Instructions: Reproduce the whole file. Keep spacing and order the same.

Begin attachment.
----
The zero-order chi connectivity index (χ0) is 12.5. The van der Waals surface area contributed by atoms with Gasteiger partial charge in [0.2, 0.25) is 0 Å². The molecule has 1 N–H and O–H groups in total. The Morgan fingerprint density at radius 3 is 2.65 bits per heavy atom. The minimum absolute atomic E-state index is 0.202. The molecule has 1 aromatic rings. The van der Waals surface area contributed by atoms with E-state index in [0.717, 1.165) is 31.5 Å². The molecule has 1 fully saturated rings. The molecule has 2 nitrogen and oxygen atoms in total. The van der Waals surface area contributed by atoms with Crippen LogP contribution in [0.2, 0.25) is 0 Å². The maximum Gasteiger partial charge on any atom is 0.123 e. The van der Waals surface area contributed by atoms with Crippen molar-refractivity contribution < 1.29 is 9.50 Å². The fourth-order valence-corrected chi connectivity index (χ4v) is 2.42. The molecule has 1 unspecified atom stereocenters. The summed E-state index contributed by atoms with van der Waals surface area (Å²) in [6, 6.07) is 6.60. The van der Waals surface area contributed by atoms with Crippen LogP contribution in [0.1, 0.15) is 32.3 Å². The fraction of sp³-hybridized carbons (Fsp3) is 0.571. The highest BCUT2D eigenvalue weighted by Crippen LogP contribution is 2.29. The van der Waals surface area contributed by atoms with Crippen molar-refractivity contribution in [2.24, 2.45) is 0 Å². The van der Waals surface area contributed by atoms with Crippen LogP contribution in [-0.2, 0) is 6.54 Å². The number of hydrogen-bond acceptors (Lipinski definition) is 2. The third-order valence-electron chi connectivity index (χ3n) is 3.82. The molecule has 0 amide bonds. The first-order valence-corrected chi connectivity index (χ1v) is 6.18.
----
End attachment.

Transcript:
The zero-order chi connectivity index (χ0) is 12.5. The van der Waals surface area contributed by atoms with Gasteiger partial charge in [0.2, 0.25) is 0 Å². The molecule has 1 N–H and O–H groups in total. The Morgan fingerprint density at radius 3 is 2.65 bits per heavy atom. The minimum absolute atomic E-state index is 0.202. The molecule has 1 aromatic rings. The van der Waals surface area contributed by atoms with E-state index in [0.717, 1.165) is 31.5 Å². The molecule has 1 fully saturated rings. The molecule has 2 nitrogen and oxygen atoms in total. The van der Waals surface area contributed by atoms with Crippen LogP contribution in [0.2, 0.25) is 0 Å². The maximum Gasteiger partial charge on any atom is 0.123 e. The van der Waals surface area contributed by atoms with Crippen molar-refractivity contribution < 1.29 is 9.50 Å². The fourth-order valence-corrected chi connectivity index (χ4v) is 2.42. The molecule has 1 unspecified atom stereocenters. The summed E-state index contributed by atoms with van der Waals surface area (Å²) in [6, 6.07) is 6.60. The van der Waals surface area contributed by atoms with Crippen LogP contribution in [0.1, 0.15) is 32.3 Å². The fraction of sp³-hybridized carbons (Fsp3) is 0.571. The highest BCUT2D eigenvalue weighted by Crippen LogP contribution is 2.29. The van der Waals surface area contributed by atoms with Crippen molar-refractivity contribution in [2.24, 2.45) is 0 Å². The van der Waals surface area contributed by atoms with Crippen LogP contribution in [-0.2, 0) is 6.54 Å². The number of hydrogen-bond acceptors (Lipinski definition) is 2. The third-order valence-electron chi connectivity index (χ3n) is 3.82. The molecule has 0 amide bonds. The first-order valence-corrected chi connectivity index (χ1v) is 6.18.